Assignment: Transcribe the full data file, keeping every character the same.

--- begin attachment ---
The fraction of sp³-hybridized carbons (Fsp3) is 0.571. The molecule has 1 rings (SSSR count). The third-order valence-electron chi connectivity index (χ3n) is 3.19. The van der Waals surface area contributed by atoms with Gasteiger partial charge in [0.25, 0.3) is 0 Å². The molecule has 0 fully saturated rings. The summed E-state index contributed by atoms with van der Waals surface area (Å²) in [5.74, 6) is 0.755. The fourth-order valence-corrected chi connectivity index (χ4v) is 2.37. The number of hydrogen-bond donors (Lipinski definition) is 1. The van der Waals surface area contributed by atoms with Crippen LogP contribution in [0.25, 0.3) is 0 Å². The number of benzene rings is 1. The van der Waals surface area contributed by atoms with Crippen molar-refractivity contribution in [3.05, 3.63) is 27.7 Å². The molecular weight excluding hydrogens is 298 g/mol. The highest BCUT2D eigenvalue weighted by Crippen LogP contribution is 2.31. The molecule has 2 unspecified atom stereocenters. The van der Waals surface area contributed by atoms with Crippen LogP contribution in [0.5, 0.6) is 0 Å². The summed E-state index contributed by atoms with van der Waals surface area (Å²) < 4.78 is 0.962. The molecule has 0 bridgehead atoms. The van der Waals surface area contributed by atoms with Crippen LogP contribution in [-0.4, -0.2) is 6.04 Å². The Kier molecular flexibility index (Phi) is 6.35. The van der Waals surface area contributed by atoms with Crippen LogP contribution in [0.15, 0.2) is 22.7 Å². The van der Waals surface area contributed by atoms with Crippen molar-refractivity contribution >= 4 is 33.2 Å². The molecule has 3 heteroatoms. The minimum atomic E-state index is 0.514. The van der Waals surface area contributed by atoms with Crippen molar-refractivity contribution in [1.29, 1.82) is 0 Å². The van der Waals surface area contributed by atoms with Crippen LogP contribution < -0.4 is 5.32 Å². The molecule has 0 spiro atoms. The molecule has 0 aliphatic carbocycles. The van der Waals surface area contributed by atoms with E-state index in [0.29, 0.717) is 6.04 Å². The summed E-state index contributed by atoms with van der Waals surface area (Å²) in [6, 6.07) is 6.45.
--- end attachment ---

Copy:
The fraction of sp³-hybridized carbons (Fsp3) is 0.571. The molecule has 1 rings (SSSR count). The third-order valence-electron chi connectivity index (χ3n) is 3.19. The van der Waals surface area contributed by atoms with Gasteiger partial charge in [0.25, 0.3) is 0 Å². The molecule has 0 fully saturated rings. The summed E-state index contributed by atoms with van der Waals surface area (Å²) in [5.74, 6) is 0.755. The fourth-order valence-corrected chi connectivity index (χ4v) is 2.37. The number of hydrogen-bond donors (Lipinski definition) is 1. The van der Waals surface area contributed by atoms with Crippen LogP contribution in [0.25, 0.3) is 0 Å². The number of benzene rings is 1. The van der Waals surface area contributed by atoms with Crippen molar-refractivity contribution in [3.05, 3.63) is 27.7 Å². The molecular weight excluding hydrogens is 298 g/mol. The highest BCUT2D eigenvalue weighted by Crippen LogP contribution is 2.31. The molecule has 2 unspecified atom stereocenters. The van der Waals surface area contributed by atoms with Crippen LogP contribution in [0.5, 0.6) is 0 Å². The summed E-state index contributed by atoms with van der Waals surface area (Å²) < 4.78 is 0.962. The molecule has 0 bridgehead atoms. The van der Waals surface area contributed by atoms with Crippen LogP contribution in [-0.4, -0.2) is 6.04 Å². The Kier molecular flexibility index (Phi) is 6.35. The van der Waals surface area contributed by atoms with Crippen LogP contribution in [0.15, 0.2) is 22.7 Å². The van der Waals surface area contributed by atoms with Crippen molar-refractivity contribution >= 4 is 33.2 Å². The molecule has 3 heteroatoms. The minimum atomic E-state index is 0.514. The van der Waals surface area contributed by atoms with Crippen molar-refractivity contribution in [1.29, 1.82) is 0 Å². The van der Waals surface area contributed by atoms with Crippen LogP contribution < -0.4 is 5.32 Å². The molecule has 0 spiro atoms. The molecule has 0 aliphatic carbocycles. The van der Waals surface area contributed by atoms with E-state index in [0.29, 0.717) is 6.04 Å². The summed E-state index contributed by atoms with van der Waals surface area (Å²) in [6, 6.07) is 6.45.